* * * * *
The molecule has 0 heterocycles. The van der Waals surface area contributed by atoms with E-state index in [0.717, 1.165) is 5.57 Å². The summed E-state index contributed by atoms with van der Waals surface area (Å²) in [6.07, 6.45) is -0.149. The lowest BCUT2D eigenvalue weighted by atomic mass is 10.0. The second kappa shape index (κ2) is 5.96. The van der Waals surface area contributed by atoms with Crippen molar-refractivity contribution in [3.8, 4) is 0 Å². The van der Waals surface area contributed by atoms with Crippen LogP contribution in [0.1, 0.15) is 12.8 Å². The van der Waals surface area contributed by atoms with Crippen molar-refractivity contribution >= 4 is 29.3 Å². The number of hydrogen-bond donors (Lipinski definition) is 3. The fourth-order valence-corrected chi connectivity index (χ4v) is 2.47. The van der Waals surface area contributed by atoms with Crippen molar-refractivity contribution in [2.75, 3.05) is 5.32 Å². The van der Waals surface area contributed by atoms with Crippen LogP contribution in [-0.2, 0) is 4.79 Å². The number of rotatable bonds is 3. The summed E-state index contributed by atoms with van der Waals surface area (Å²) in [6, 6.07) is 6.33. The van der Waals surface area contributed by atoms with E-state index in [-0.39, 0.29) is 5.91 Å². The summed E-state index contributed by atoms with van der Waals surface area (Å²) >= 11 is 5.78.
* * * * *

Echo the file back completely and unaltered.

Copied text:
The molecule has 0 heterocycles. The van der Waals surface area contributed by atoms with E-state index in [0.717, 1.165) is 5.57 Å². The summed E-state index contributed by atoms with van der Waals surface area (Å²) in [6.07, 6.45) is -0.149. The lowest BCUT2D eigenvalue weighted by atomic mass is 10.0. The second kappa shape index (κ2) is 5.96. The van der Waals surface area contributed by atoms with Crippen molar-refractivity contribution in [3.8, 4) is 0 Å². The van der Waals surface area contributed by atoms with Crippen LogP contribution in [0.1, 0.15) is 12.8 Å². The van der Waals surface area contributed by atoms with Crippen molar-refractivity contribution >= 4 is 29.3 Å². The number of hydrogen-bond donors (Lipinski definition) is 3. The fourth-order valence-corrected chi connectivity index (χ4v) is 2.47. The van der Waals surface area contributed by atoms with Crippen molar-refractivity contribution in [2.75, 3.05) is 5.32 Å². The van der Waals surface area contributed by atoms with Crippen LogP contribution in [-0.2, 0) is 4.79 Å². The number of rotatable bonds is 3. The summed E-state index contributed by atoms with van der Waals surface area (Å²) in [6, 6.07) is 6.33. The van der Waals surface area contributed by atoms with E-state index in [-0.39, 0.29) is 5.91 Å². The summed E-state index contributed by atoms with van der Waals surface area (Å²) >= 11 is 5.78.